Hats off in particular for NOT going with a traditional Maori score. Instead teaming up with Don McGlashan to create a modern score, he avoided the trap of "too much" and the obvious comparisons an international audience may draw to previously released NZ films. (Friends overseas did comment on the number of people discussing during the film what the varoious weapons were called - taiaha & patu aren't so recognisable in Toronto or LA.) It also lends a contemporary atmosphere to a classic story of honour and revenge without labouring the point.
Casting is spot on with nary a Shorty St'er in sight. James Rolleston as Hongi - the plucky young Chieftan's son tasked with restoring honor to his people gives a powerful performance one that will surely get him noticed overseas. Te Kohe Tuhaka as Wirepa - the rival tribal prince and Hongi's #1 nemesis is evil arrogance personified - and a fine example of what hours at the gym can do; but the film belongs to Lawrence Makoare - absolutely terrifying yet incredibly vulnerable as The Warrior.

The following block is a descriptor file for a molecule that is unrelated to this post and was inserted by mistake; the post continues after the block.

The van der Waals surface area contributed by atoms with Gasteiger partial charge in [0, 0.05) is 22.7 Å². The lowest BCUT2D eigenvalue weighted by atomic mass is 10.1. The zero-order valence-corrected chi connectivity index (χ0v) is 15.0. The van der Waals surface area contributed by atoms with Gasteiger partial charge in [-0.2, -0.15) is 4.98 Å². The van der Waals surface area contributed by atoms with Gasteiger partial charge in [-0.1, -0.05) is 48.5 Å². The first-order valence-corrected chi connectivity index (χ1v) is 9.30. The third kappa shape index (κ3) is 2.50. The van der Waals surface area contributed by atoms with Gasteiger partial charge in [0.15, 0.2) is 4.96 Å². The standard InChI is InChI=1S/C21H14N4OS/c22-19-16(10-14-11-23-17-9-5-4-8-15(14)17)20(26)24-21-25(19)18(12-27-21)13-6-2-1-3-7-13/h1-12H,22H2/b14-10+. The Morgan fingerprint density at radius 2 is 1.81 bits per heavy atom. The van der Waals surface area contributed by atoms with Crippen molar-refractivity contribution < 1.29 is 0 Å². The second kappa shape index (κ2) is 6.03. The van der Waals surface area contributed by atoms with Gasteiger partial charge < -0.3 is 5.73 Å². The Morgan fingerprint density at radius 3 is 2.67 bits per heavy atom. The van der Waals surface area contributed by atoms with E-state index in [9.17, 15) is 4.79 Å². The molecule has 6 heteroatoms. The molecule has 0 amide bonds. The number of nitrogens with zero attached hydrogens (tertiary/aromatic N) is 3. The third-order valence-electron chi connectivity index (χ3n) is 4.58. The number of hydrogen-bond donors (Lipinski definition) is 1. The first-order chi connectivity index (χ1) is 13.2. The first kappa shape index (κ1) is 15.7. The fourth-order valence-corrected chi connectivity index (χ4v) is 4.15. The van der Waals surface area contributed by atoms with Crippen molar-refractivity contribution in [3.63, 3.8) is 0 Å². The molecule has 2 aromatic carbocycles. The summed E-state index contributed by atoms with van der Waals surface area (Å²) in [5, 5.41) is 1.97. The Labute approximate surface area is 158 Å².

Not a film to see if you want to go to bed straight afterwards because you WILL be buzzing; this IS a film you MUST see on the big screen.
★★★½ review by Nick Vass on Letterboxd
A pre-colonial Māori action-adventure of the Apocalypto kind. It's hard to resist a coming-of-age revengeful tale as familial, honourable and ancestrally dutiful themes are taken to the forefront. And hell yeah, traditional weaponry such as the patu is bludgeoned on others. Really, I'm gushing here. A brutally barbarian group of archetypes (timid-boy-turned-crazy) falls under the wing of (vicious man in the woods) as they charge towards (egotistical villain with delusions of glory). Well-choreographed and confrontational enough to be a worthy time-passer. It's awesome to gaze upon aerial shots of vast grasslands as they're accompanied by percussive elements and tongue-wavering savages. If any minor quibbles, perhaps, in the pace-shifting towards a spiritual netherworld. Character development is supposedly made for our protagonist, when really, that could've been further established with his violent mentor. Kinetically performed and culturally beholden. More subjective for me.
- See all reviews